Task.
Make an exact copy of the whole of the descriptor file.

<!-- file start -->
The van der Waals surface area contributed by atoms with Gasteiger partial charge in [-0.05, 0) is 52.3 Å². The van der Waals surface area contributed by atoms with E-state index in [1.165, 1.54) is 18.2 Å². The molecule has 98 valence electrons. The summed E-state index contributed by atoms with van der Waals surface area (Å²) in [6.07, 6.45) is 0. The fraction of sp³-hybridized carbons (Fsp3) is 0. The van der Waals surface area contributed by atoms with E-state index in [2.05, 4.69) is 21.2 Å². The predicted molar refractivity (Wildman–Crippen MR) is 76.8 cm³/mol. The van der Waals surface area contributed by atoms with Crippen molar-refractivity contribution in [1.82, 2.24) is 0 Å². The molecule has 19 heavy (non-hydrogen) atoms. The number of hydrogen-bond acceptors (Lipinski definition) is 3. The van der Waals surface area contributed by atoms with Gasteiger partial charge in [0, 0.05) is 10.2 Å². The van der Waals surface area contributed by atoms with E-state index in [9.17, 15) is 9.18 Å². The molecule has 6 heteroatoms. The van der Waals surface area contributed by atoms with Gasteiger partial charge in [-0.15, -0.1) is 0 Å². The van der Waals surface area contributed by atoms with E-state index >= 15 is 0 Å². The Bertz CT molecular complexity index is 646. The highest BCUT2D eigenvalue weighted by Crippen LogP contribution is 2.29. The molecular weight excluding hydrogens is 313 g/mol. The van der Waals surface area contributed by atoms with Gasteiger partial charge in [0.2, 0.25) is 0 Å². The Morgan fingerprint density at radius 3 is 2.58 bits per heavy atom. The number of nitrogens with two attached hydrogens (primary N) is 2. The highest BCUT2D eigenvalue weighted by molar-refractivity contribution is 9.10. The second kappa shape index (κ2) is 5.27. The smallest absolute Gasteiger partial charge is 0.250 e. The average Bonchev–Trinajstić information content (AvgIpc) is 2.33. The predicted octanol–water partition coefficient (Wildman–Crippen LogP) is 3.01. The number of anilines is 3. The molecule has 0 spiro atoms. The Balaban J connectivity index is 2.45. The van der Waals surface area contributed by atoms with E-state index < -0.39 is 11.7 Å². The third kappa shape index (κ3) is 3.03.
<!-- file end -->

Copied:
The van der Waals surface area contributed by atoms with Gasteiger partial charge in [-0.05, 0) is 52.3 Å². The van der Waals surface area contributed by atoms with E-state index in [1.165, 1.54) is 18.2 Å². The molecule has 98 valence electrons. The summed E-state index contributed by atoms with van der Waals surface area (Å²) in [6.07, 6.45) is 0. The fraction of sp³-hybridized carbons (Fsp3) is 0. The van der Waals surface area contributed by atoms with E-state index in [2.05, 4.69) is 21.2 Å². The predicted molar refractivity (Wildman–Crippen MR) is 76.8 cm³/mol. The van der Waals surface area contributed by atoms with Crippen molar-refractivity contribution in [1.82, 2.24) is 0 Å². The molecule has 19 heavy (non-hydrogen) atoms. The number of hydrogen-bond acceptors (Lipinski definition) is 3. The van der Waals surface area contributed by atoms with Gasteiger partial charge in [0, 0.05) is 10.2 Å². The van der Waals surface area contributed by atoms with E-state index in [9.17, 15) is 9.18 Å². The molecule has 6 heteroatoms. The van der Waals surface area contributed by atoms with Gasteiger partial charge in [-0.15, -0.1) is 0 Å². The van der Waals surface area contributed by atoms with E-state index >= 15 is 0 Å². The Bertz CT molecular complexity index is 646. The highest BCUT2D eigenvalue weighted by Crippen LogP contribution is 2.29. The molecular weight excluding hydrogens is 313 g/mol. The van der Waals surface area contributed by atoms with Gasteiger partial charge in [0.2, 0.25) is 0 Å². The Morgan fingerprint density at radius 3 is 2.58 bits per heavy atom. The number of nitrogens with two attached hydrogens (primary N) is 2. The highest BCUT2D eigenvalue weighted by molar-refractivity contribution is 9.10. The second kappa shape index (κ2) is 5.27. The smallest absolute Gasteiger partial charge is 0.250 e. The average Bonchev–Trinajstić information content (AvgIpc) is 2.33. The predicted octanol–water partition coefficient (Wildman–Crippen LogP) is 3.01. The number of anilines is 3. The molecule has 0 spiro atoms. The Balaban J connectivity index is 2.45. The van der Waals surface area contributed by atoms with E-state index < -0.39 is 11.7 Å². The third kappa shape index (κ3) is 3.03.